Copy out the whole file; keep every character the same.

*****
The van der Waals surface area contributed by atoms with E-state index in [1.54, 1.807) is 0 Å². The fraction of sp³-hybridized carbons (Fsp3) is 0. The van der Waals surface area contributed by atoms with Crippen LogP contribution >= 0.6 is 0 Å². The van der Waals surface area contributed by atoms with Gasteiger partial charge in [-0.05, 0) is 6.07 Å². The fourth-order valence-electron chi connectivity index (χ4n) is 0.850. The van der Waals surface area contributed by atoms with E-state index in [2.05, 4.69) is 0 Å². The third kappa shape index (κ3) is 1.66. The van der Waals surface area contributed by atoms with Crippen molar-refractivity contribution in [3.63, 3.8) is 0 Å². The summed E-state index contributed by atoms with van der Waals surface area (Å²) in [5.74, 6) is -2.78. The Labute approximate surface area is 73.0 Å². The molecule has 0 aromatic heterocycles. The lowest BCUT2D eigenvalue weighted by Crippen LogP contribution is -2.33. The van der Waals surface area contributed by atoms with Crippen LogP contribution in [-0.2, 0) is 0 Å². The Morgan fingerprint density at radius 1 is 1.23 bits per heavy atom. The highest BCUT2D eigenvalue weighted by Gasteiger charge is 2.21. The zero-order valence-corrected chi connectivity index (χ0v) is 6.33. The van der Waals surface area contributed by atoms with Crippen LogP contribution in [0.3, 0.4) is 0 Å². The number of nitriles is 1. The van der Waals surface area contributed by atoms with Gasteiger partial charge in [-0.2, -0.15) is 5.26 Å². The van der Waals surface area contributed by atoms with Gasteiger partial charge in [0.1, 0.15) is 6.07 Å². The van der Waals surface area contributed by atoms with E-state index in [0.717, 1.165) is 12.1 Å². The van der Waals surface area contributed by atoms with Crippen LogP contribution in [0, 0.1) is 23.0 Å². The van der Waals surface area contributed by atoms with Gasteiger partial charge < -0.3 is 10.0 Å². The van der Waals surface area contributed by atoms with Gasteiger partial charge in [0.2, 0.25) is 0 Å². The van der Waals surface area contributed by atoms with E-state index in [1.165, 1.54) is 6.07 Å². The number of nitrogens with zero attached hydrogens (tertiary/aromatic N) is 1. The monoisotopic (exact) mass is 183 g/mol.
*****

The van der Waals surface area contributed by atoms with E-state index in [1.54, 1.807) is 0 Å². The fraction of sp³-hybridized carbons (Fsp3) is 0. The van der Waals surface area contributed by atoms with Crippen LogP contribution >= 0.6 is 0 Å². The van der Waals surface area contributed by atoms with Gasteiger partial charge in [-0.05, 0) is 6.07 Å². The fourth-order valence-electron chi connectivity index (χ4n) is 0.850. The van der Waals surface area contributed by atoms with E-state index in [2.05, 4.69) is 0 Å². The third kappa shape index (κ3) is 1.66. The van der Waals surface area contributed by atoms with Crippen molar-refractivity contribution in [3.63, 3.8) is 0 Å². The summed E-state index contributed by atoms with van der Waals surface area (Å²) in [5.74, 6) is -2.78. The Labute approximate surface area is 73.0 Å². The molecule has 0 aromatic heterocycles. The lowest BCUT2D eigenvalue weighted by Crippen LogP contribution is -2.33. The van der Waals surface area contributed by atoms with Crippen LogP contribution in [-0.2, 0) is 0 Å². The Morgan fingerprint density at radius 1 is 1.23 bits per heavy atom. The highest BCUT2D eigenvalue weighted by Gasteiger charge is 2.21. The zero-order valence-corrected chi connectivity index (χ0v) is 6.33. The van der Waals surface area contributed by atoms with Crippen LogP contribution in [0.3, 0.4) is 0 Å². The number of nitriles is 1. The van der Waals surface area contributed by atoms with Gasteiger partial charge in [-0.2, -0.15) is 5.26 Å². The van der Waals surface area contributed by atoms with Gasteiger partial charge in [0.1, 0.15) is 6.07 Å². The van der Waals surface area contributed by atoms with E-state index in [0.717, 1.165) is 12.1 Å². The van der Waals surface area contributed by atoms with Crippen LogP contribution in [0, 0.1) is 23.0 Å². The van der Waals surface area contributed by atoms with Gasteiger partial charge < -0.3 is 10.0 Å². The van der Waals surface area contributed by atoms with Gasteiger partial charge in [0.2, 0.25) is 0 Å². The van der Waals surface area contributed by atoms with E-state index in [1.165, 1.54) is 6.07 Å². The number of nitrogens with zero attached hydrogens (tertiary/aromatic N) is 1. The monoisotopic (exact) mass is 183 g/mol.